Self-driving shuttle buses have started sharing the road with pedestrians, cyclists and other vehicles in a busy business district of Sweden’s capital city, as part of an autonomous driving project that is a joint initiative between Ericsson and several local partners.
Traveling at speeds up to 15mph (24km/h), the two self-driving shuttle buses are operating on roads in central Stockholm to demonstrate their potential for multimodal urban transport in future smart cities.
The purpose of the current trials is to test the driverless buses over a long period of time on public roads under real-world traffic conditions, with the program also testing their ability to operate in varying weather conditions, as well as remote take-over and human response.
Ericsson’s partners on the project include the City of Stockholm, Nobina, SJ (Swedish Railways), Klövern, KTH Royal Institute of Technology, and Urban ICT Arena.
The shuttle buses are one part of the Drive Sweden strategic innovation program that was launched in 2015 by the Swedish government and gathers partners from all sectors of society to address the challenges and opportunities of road safety, adaptation of infrastructure, and transport-related legislation.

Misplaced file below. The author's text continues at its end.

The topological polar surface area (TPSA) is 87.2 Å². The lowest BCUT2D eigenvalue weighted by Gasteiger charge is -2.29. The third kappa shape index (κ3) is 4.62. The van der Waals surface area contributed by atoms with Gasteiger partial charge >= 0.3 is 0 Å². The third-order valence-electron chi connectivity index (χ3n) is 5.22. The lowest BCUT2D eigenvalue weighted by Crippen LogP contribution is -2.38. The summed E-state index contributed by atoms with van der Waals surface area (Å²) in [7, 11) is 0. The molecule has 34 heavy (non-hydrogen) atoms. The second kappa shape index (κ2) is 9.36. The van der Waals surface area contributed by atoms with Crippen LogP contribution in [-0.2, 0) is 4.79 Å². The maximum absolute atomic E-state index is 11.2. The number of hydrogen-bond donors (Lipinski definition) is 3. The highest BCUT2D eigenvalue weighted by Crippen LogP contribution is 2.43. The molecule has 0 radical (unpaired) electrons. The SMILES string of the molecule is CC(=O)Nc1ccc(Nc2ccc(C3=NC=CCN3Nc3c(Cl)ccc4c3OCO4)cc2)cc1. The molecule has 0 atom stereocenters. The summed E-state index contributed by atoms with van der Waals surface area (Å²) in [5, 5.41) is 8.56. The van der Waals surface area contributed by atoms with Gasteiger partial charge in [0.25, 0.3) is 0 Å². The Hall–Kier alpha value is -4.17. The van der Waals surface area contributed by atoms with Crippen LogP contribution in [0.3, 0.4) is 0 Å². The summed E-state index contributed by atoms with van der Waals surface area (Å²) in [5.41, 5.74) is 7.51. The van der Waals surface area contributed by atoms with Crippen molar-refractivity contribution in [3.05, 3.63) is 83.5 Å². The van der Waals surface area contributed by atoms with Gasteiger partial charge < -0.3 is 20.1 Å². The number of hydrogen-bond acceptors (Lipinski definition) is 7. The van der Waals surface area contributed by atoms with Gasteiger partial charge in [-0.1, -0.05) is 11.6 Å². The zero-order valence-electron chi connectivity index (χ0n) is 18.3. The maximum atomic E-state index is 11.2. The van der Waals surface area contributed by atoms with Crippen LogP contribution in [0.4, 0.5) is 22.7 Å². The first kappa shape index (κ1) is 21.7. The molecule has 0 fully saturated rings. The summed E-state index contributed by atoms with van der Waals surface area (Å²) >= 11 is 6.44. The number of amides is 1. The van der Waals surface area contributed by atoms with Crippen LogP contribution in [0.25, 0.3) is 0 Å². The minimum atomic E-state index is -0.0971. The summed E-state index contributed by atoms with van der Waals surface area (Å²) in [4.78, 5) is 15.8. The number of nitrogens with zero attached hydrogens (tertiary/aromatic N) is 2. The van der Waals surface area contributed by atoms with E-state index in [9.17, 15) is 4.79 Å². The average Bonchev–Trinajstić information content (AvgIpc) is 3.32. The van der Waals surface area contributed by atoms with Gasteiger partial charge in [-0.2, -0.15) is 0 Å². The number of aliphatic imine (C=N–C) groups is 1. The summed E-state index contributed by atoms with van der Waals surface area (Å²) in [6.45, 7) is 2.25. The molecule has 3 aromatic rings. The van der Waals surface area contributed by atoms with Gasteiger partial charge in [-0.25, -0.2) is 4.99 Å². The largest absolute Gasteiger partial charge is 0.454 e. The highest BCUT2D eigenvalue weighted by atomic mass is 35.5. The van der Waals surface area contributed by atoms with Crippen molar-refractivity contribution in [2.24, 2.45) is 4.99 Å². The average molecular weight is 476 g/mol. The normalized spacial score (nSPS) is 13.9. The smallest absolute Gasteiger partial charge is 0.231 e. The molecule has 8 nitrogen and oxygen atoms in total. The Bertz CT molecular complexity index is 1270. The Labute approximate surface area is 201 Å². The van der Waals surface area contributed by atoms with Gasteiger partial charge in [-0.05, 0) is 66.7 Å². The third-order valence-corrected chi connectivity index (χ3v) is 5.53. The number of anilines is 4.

Ericsson is providing its Connected Urban Transport (CUT) software platform for the Stockholm project, which includes the real-time monitoring of the self-driving buses, and will facilitate the testing of the buses’ connectivity to a 5G cellular network that is planned for the second half of the six-month trial.
Ericsson’s CUT platform serves as the virtual bus driver for the shuttles in Stockholm, communicating with smart, sensor-enabled bus stops, traffic lights and roadside infrastructure.
Powered by Ericsson’s IoT (Internet of Things) Accelerator, the Connected Urban Transport platform supports nearly-instantaneous onboarding of thousands of connected traffic lights, warning signals and roadside infrastructure, such as bus stops. With one central operational system, the aggregated data generated by these connected resources can be safely and securely shared across all the transport agencies within a city, and across multiple municipalities.
CUT’s open API allows the public sector to securely collaborate with developers and service providers, along with automakers and transport operators, to build smarter, more attractive and more profitable cities.
An off-the-shelf system, the Connected Urban Transport platform provides the foundation for intelligent traffic management in: individual cities, such as its deployment in Gothenburg, Sweden; multi-city regional cooperatives, as demonstrated across 13 counties in Texas that form the Dallas-Fort Worth metroplex; and even entire countries, as seen in its use in the Netherlands’s nationwide Talking Traffic project.